The Causes of Generosity: From Attachment to Cultural Solidarity

  • Patricia Snell Herzog
Part of the Palgrave Studies in Altruism, Morality, and Social Solidarity book series (PSAMSS)


This chapter focuses on what causes people to be generous, how people learn to give, and what factors support them in carrying out generous actions. Giving takes effort that can be inhibited by the busyness of everyday life. To be able to give, people require access to at least some economic, social, or psychological resources, and they must see those resources as available to give, worthy of giving, and plentiful enough to be given without great risk. This chapter also explains how cultural and political climates shape the exercise of generosity. The chapter begins with individual-level causes of generosity, including genetic causes and social psychological orientations. Next, the chapter reviews family and interpersonal causes, including children learning to give and the power of asking—first by unknown others and then by known. Group, community, and organizational causes are then summarized, including religious causes. The next section of the chapter covers institutional causes, including religious and government. In the last section of the chapter, societal and cultural causes are reviewed, including social capital and network causes. Together, these studies highlight the multiplicative causes of generosity.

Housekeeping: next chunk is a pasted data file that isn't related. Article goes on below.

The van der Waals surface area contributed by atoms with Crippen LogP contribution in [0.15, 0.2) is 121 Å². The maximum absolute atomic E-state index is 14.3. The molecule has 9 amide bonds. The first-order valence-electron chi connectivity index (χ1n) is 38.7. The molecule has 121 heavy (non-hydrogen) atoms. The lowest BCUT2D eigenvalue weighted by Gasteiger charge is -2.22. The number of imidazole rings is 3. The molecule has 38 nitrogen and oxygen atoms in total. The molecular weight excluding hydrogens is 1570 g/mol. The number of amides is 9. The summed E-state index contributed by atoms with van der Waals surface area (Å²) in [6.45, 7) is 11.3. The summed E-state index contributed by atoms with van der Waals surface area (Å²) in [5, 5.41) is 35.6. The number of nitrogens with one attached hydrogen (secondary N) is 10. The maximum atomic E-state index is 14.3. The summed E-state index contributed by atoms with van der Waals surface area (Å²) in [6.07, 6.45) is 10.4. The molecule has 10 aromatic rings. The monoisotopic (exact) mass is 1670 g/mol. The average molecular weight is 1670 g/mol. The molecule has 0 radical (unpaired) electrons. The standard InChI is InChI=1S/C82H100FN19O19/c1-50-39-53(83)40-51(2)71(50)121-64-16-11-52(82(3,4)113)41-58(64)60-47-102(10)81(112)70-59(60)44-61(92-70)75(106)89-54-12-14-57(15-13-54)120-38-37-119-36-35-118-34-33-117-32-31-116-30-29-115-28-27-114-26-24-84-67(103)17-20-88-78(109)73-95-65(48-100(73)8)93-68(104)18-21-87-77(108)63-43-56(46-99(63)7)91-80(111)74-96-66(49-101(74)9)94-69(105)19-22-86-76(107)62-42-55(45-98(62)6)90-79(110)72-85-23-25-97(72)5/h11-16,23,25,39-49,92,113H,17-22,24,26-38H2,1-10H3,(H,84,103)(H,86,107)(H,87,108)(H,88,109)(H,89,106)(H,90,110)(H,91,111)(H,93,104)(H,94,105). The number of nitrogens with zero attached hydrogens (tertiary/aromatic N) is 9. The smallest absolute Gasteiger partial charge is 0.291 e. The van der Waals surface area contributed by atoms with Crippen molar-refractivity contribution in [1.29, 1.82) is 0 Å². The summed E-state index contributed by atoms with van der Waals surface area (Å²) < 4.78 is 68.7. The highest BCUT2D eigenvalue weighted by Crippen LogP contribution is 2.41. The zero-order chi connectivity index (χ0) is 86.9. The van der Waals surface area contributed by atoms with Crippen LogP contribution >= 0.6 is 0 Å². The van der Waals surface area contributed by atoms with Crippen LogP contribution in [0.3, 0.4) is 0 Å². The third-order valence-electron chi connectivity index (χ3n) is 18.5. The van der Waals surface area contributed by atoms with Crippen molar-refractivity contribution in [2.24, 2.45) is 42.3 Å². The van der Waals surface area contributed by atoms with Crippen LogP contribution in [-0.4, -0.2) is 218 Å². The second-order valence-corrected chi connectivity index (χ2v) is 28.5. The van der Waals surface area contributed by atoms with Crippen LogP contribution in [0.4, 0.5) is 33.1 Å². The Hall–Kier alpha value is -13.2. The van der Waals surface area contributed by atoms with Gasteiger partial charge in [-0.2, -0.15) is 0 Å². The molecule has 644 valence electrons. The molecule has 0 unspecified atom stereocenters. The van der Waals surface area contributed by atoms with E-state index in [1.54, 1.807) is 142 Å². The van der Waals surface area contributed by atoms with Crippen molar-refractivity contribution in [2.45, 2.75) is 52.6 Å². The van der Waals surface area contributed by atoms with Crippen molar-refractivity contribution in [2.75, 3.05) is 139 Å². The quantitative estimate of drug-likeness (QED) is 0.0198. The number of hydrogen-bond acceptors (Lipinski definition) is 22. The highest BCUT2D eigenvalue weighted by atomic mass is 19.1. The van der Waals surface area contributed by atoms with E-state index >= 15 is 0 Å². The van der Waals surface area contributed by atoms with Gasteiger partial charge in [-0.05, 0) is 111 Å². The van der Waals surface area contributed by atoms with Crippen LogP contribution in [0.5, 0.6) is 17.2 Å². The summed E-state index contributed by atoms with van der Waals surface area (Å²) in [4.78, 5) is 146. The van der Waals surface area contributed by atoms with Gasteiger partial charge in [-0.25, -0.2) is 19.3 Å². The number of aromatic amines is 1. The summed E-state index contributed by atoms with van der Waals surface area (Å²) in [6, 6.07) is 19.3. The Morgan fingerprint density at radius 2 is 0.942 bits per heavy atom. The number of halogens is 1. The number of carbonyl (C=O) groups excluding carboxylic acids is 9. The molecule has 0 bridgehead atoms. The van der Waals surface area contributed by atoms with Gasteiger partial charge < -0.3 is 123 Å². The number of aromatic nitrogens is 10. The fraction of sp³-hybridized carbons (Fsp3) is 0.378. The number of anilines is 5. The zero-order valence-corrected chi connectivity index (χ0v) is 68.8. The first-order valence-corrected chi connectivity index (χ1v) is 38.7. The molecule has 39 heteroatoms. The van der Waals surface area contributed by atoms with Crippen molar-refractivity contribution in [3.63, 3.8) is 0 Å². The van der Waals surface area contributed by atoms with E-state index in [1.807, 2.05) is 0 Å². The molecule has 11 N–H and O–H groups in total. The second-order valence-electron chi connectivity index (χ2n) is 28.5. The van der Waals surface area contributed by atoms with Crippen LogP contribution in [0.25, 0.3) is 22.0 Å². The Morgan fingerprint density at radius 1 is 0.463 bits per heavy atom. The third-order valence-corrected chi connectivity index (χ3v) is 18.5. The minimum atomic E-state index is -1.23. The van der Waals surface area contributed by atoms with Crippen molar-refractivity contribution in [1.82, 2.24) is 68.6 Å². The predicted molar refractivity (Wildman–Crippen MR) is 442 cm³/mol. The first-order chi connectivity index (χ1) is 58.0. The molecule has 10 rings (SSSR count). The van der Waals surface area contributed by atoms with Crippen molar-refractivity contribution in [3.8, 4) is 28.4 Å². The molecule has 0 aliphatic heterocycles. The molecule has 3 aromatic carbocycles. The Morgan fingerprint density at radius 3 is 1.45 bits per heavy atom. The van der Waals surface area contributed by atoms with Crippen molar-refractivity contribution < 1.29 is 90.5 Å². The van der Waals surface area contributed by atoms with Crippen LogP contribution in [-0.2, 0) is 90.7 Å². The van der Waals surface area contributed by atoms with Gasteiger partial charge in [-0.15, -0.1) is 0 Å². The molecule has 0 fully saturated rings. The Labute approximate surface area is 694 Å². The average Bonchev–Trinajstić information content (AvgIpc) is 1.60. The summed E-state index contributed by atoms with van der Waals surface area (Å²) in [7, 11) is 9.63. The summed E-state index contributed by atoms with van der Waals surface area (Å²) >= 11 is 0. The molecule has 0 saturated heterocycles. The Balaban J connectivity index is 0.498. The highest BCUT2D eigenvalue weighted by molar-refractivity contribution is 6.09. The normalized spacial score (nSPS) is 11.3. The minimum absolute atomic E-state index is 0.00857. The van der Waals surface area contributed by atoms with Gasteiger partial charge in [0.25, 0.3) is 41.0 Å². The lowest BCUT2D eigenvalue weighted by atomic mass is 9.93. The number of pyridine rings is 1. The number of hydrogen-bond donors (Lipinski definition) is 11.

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Copyright information

© The Author(s) 2020

Authors and Affiliations

  • Patricia Snell Herzog
    • 1
  1. 1.IndianapolisUSA

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